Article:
The difficulty is that four scenes later, in the climax of the film, there is a largish fight sequence split between an outside yard area and a barn interior. The lead for that scene is pushing to shoot it in the afternoon and create the sunset effect in post, but I'm reluctant to do that. It would be so much simpler just to take the time to do it at sunset. The major obstacle to doing such is that we only have about twenty minutes. Any major problems and we're done for the night. These guys aren't too tolerant of the time it takes to set up and tear down each day so I'm guessing I'll have a little trouble convincing them to do an hour makeup session, hour assembly and teardown just for a twenty-minute shoot.

How would you guys do this if it was you in my shoes? I know this is a little more involved than my original question, but I'm a softie at heart and I hate to put my actors out if I can help it.


I can't think of a way a single 500 watt light could ever look like the sunset. The angles would be wrong on the shadows if you shot it at any other time of day. Push for the right shot...If you have time, shot some test footage of both ways and show the actors the difference. It will also help your setup time if you've done a test shot or two.

Boz Uriel

That's really tight though, trying to get the shot in before the sun sets on you. Isn't there a better way? A more controlled way? Maybe two of those halogen work lights (four lights actual) together with orange gels and slowly creep in the red ones followed by the purple ones?

LOL, does anyone know the distance you can safely put a gel over a halogen light? Not that I don't mind wasting a gel to find out but hey, if someone has already done it. ;)
Unfortunately there's no place anywhere around here to get gels. I'd have to order them online (which is, of course, a definite possibility - that's how I've acquired 90% of my equipment).

I'm pushing for the sunset shot. They're all pessimistic about it, but I'm at least going to make them try. In response to your question, "Is there any better way," Boz, there's a way the script could be modified such that it occurs at sunrise instead of sunset (which would, of course, eliminate most of the problems). But, the sunset is decidedly the best thing if we can get it, so I'm at least going to try. Alas, if only the cameras were as good as my own digital camera (that's actually what the sun looked like in real life - a twice-in-a-lifetime sunset!). :(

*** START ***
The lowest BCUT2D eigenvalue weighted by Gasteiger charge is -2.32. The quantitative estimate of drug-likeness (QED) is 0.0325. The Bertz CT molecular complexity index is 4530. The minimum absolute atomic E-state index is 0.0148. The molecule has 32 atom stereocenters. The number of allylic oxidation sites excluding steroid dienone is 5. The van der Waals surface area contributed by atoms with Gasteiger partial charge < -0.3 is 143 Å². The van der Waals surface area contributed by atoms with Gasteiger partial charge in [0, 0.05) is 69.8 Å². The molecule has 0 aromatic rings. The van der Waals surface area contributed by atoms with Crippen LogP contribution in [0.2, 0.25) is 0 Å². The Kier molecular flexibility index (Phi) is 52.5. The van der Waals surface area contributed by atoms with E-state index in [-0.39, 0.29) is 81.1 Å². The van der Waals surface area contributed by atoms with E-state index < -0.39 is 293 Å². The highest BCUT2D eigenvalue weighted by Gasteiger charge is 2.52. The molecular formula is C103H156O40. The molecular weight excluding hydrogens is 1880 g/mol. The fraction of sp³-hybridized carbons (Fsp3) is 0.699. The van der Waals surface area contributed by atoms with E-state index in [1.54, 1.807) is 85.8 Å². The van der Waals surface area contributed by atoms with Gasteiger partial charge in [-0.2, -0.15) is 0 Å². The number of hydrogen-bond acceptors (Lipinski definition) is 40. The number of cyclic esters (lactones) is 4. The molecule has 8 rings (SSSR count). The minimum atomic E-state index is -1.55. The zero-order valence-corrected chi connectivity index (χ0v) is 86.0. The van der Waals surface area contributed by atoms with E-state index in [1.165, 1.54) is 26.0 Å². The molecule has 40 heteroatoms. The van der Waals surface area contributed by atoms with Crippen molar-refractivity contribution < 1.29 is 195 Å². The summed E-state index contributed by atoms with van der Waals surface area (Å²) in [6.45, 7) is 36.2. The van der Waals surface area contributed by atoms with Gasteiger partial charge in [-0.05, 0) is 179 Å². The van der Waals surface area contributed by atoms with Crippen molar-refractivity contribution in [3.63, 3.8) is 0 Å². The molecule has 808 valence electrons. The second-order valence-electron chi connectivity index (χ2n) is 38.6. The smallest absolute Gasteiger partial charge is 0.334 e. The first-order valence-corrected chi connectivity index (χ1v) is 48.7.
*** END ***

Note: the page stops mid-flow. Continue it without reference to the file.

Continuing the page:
I'm scheduled to shoot the first of two sunset scenes this Thursday. I'll let you all know how it goes.
Well, we did it. Cranked the exposure down to get a nice silhouette, pointed 'er at the fireball and let it rip. No smoke, and it still captures just fine, so it looks like we got the shot without frying anything.

Unfortunately, we nearly ran out of light. We had some technical difficulties with the sound equipment on-set and that took probably close to 15 minutes to sort out. By then the optimal time was by, but oh well. We got the shot, anyway.

Here's a beautiful shot taken with my Fuji S-5100 by my alpha camerawoman. This is why she's my alpha, not beta.

What it did awaken me to is the fact that we have maybe an hour and a half to get the last sunset scene. It's the climax of the movie - a longish battle between the antagonist and protagonist - so it might be a bit difficult to get without continuity problems. It'll have to be a one-take performance. :)


a longish battle between the antagonist and protagonist - so it might be a bit difficult to get without continuity problems. It'll have to be a one-take performance.
How many cameras do you have?


Nice sunset, btw. That sun is HUGE! :)
Two Samsung MiniDVs. I've also arranged to borrow a Panasonic (or is it a Sony?) C-VHS ot act as a reference shot for later effects. And hey, if anybody is in the Canton area and wants to bring a camera over, I'm sure I could find a place to fit you. :)